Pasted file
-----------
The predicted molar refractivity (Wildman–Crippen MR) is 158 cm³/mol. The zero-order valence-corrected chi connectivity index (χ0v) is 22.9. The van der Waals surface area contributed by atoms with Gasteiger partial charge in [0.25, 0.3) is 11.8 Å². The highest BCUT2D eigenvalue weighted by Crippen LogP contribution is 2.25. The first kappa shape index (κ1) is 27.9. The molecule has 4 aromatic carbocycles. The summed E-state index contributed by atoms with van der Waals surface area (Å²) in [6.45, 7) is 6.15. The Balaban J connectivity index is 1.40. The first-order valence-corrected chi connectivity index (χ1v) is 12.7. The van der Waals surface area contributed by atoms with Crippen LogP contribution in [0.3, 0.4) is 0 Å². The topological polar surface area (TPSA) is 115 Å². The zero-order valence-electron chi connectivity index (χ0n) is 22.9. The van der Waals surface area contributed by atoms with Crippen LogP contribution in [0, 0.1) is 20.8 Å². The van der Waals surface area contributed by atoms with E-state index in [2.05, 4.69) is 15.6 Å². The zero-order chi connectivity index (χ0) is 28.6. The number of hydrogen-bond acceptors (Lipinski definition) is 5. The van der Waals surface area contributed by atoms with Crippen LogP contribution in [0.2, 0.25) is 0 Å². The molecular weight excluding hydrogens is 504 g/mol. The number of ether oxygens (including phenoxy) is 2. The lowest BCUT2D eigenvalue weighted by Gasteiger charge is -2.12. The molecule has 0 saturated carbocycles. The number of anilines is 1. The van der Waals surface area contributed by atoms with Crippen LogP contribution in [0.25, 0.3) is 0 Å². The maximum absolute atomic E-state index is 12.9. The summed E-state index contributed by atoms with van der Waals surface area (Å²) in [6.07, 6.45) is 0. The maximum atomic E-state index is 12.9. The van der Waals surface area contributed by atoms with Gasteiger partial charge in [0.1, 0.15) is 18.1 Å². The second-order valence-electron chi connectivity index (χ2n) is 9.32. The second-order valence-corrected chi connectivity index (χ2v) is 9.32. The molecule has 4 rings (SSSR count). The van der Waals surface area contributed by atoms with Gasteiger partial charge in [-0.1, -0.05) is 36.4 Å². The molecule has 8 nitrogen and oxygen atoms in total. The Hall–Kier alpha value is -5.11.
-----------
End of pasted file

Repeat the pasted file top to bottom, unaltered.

The predicted molar refractivity (Wildman–Crippen MR) is 158 cm³/mol. The zero-order valence-corrected chi connectivity index (χ0v) is 22.9. The van der Waals surface area contributed by atoms with Gasteiger partial charge in [0.25, 0.3) is 11.8 Å². The highest BCUT2D eigenvalue weighted by Crippen LogP contribution is 2.25. The first kappa shape index (κ1) is 27.9. The molecule has 4 aromatic carbocycles. The summed E-state index contributed by atoms with van der Waals surface area (Å²) in [6.45, 7) is 6.15. The Balaban J connectivity index is 1.40. The first-order valence-corrected chi connectivity index (χ1v) is 12.7. The van der Waals surface area contributed by atoms with Crippen LogP contribution in [0.3, 0.4) is 0 Å². The topological polar surface area (TPSA) is 115 Å². The zero-order valence-electron chi connectivity index (χ0n) is 22.9. The van der Waals surface area contributed by atoms with Crippen LogP contribution in [0, 0.1) is 20.8 Å². The van der Waals surface area contributed by atoms with E-state index in [2.05, 4.69) is 15.6 Å². The zero-order chi connectivity index (χ0) is 28.6. The number of hydrogen-bond acceptors (Lipinski definition) is 5. The van der Waals surface area contributed by atoms with Crippen LogP contribution in [0.2, 0.25) is 0 Å². The molecular weight excluding hydrogens is 504 g/mol. The number of ether oxygens (including phenoxy) is 2. The lowest BCUT2D eigenvalue weighted by Gasteiger charge is -2.12. The molecule has 0 saturated carbocycles. The number of anilines is 1. The van der Waals surface area contributed by atoms with Crippen LogP contribution in [0.25, 0.3) is 0 Å². The maximum absolute atomic E-state index is 12.9. The summed E-state index contributed by atoms with van der Waals surface area (Å²) in [6.07, 6.45) is 0. The maximum atomic E-state index is 12.9. The van der Waals surface area contributed by atoms with Gasteiger partial charge in [0.1, 0.15) is 18.1 Å². The second-order valence-electron chi connectivity index (χ2n) is 9.32. The second-order valence-corrected chi connectivity index (χ2v) is 9.32. The molecule has 4 rings (SSSR count). The van der Waals surface area contributed by atoms with Gasteiger partial charge in [-0.1, -0.05) is 36.4 Å². The molecule has 8 nitrogen and oxygen atoms in total. The Hall–Kier alpha value is -5.11.